# Aggregate/Extrapolate sparse samples in multi-dimensional space

Imagine there is a function which evaluates the elevation of a surface given a floating point x and y coordinate (and additional components in accordance with dimensionality):

``````double ComputeElevation(double x, double y, ...., double z) { }
``````

This is not an analytic function and thus the derivatives cannot be computed. What I need to do is find the direction in which the surface is steepest for any given {x, y} pair. A single evaluation could be very expensive (think seconds or even minutes in worst case scenarios).

My typical approach in the 2D case would be to sample the surface in N locations adjacent to {x, y}, then fit a curve through those samples and search the curve for the highest point, as this search does not suffer from expensive evaluation:

In the above image P0 is the given coordinate. {S0, S1, S2, S3} are 4 random-ishly placed samples around P0 and PM is the highest point on the curve. Thus, the vector PM-P0 is the direction of steepest ascent.

But I have no idea how to scale this up to N dimensions, or whether there are much smarter algorithms for doing this.

The number of dimensions is potentially quite large (dozens to hundreds), so whatever method I end up using must work when there are fewer samples than there are dimensions. I'm not looking for the exact answer, that would be impossible, but a half-way decent approximation would already be most welcome.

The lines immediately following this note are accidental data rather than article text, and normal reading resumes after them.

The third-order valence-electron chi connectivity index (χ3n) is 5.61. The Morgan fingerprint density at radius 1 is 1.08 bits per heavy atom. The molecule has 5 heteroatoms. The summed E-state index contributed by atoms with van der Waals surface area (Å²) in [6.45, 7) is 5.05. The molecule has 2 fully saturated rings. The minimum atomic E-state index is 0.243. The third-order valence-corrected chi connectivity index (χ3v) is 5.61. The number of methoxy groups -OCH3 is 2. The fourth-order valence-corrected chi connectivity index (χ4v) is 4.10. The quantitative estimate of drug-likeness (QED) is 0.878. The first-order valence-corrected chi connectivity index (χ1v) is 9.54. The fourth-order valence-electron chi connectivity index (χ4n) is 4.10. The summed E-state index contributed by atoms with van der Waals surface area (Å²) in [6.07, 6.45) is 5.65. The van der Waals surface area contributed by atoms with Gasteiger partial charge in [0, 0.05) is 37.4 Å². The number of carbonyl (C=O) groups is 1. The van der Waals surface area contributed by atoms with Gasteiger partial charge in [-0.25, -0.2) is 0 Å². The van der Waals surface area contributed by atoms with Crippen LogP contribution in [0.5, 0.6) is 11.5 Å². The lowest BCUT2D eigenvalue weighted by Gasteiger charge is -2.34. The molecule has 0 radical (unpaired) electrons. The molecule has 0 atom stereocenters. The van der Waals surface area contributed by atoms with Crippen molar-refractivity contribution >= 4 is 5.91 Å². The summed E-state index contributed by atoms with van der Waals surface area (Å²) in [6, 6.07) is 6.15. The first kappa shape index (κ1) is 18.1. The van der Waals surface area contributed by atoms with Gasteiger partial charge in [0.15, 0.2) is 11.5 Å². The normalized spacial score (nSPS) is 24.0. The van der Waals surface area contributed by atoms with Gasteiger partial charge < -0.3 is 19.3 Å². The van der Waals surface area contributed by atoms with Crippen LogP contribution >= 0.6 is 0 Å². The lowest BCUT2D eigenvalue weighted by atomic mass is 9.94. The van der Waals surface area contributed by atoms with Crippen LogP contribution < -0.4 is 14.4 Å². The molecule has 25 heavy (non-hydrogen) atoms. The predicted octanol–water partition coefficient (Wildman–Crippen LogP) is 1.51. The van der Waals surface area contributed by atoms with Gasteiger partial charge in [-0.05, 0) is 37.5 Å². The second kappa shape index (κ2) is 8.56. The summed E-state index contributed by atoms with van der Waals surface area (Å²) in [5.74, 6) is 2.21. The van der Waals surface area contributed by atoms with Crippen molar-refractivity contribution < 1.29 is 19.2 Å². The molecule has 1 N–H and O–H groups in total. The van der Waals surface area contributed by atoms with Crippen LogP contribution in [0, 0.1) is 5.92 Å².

ps. I'm doing this in C#, not that it matters a great deal but I don't have access to non-C# language features.

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It looks like you are trying to estimate the gradient from a set of random samples near a given point.

Unfortunately if you have `n` dimensions, you need a minimum of `n+1` points to properly estimate the gradient. With fewer points, dimensions need to drop out, and you'll be estimating a lower dimensional projection of the gradient. That said, if you capture `k` dimensions, odds are that your project will get `sqrt(k/n)` of the length of the true gradient.

Here is one approach. Suppose that you have sampled `k+1` random points around your point and further assume that they are linearly independent. Pick one of them as your "origin", and then you'll have `k` dimensions. Find another `n-k` more points that are orthogonal to all of the previous ones, and put in your origin's value. (That will cause those dimensions to not be represented in the gradient.)

Now you have `n` vectors and an estimate of the dot product of the gradient with each. Take each standard unit vector, and write it as a linear combination of your vectors. The same linear combination of your slopes will give you an estimate for that component of the gradient. Do this for all of your unit vectors, add them together, and voila, you have an estimate of your gradient.

Please note that if you are trying to use some near, and some far points, some of which are not linearly independent, then this approach won't work and you'll need to do something much more complicated.

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Thanks, I need to digest this for a bit. The randomly placed points around the origin point will all be equi-distant and very close, so at least that seems to be good news. –  David Rutten Jul 1 '11 at 14:25